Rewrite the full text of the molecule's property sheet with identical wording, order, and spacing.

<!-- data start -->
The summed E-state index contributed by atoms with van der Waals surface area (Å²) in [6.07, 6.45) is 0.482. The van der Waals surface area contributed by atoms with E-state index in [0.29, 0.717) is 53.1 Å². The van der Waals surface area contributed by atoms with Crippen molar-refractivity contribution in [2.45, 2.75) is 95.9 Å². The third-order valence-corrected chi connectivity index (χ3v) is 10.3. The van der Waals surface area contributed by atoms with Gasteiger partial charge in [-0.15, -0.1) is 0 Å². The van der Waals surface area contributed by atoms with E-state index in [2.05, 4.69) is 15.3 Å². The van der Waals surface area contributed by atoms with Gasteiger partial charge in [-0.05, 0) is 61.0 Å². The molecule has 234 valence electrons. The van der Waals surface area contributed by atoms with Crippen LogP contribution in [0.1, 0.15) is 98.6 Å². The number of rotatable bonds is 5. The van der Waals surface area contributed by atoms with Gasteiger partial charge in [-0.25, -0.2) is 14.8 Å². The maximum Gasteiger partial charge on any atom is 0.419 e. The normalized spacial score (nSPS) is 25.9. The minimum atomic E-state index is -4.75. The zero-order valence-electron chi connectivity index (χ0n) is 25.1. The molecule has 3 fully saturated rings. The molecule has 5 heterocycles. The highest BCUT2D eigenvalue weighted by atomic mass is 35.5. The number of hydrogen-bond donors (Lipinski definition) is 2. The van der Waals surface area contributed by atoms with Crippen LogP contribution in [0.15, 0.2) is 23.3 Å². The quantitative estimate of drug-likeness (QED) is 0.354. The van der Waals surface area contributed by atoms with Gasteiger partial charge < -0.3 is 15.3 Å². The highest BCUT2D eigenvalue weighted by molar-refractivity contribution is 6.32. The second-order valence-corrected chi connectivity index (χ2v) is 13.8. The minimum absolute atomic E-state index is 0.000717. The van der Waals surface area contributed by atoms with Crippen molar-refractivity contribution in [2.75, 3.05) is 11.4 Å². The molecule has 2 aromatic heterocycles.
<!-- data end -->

The summed E-state index contributed by atoms with van der Waals surface area (Å²) in [6.07, 6.45) is 0.482. The van der Waals surface area contributed by atoms with E-state index in [0.29, 0.717) is 53.1 Å². The van der Waals surface area contributed by atoms with Crippen molar-refractivity contribution in [2.45, 2.75) is 95.9 Å². The third-order valence-corrected chi connectivity index (χ3v) is 10.3. The van der Waals surface area contributed by atoms with Gasteiger partial charge in [-0.15, -0.1) is 0 Å². The van der Waals surface area contributed by atoms with E-state index in [2.05, 4.69) is 15.3 Å². The van der Waals surface area contributed by atoms with Gasteiger partial charge in [-0.05, 0) is 61.0 Å². The molecule has 234 valence electrons. The van der Waals surface area contributed by atoms with Crippen LogP contribution in [0.1, 0.15) is 98.6 Å². The number of rotatable bonds is 5. The van der Waals surface area contributed by atoms with Gasteiger partial charge in [-0.25, -0.2) is 14.8 Å². The maximum Gasteiger partial charge on any atom is 0.419 e. The normalized spacial score (nSPS) is 25.9. The minimum atomic E-state index is -4.75. The zero-order valence-electron chi connectivity index (χ0n) is 25.1. The molecule has 3 fully saturated rings. The molecule has 5 heterocycles. The highest BCUT2D eigenvalue weighted by atomic mass is 35.5. The number of hydrogen-bond donors (Lipinski definition) is 2. The van der Waals surface area contributed by atoms with Crippen LogP contribution in [0.15, 0.2) is 23.3 Å². The quantitative estimate of drug-likeness (QED) is 0.354. The van der Waals surface area contributed by atoms with Gasteiger partial charge < -0.3 is 15.3 Å². The highest BCUT2D eigenvalue weighted by molar-refractivity contribution is 6.32. The second-order valence-corrected chi connectivity index (χ2v) is 13.8. The minimum absolute atomic E-state index is 0.000717. The van der Waals surface area contributed by atoms with Crippen molar-refractivity contribution in [2.75, 3.05) is 11.4 Å². The molecule has 2 aromatic heterocycles.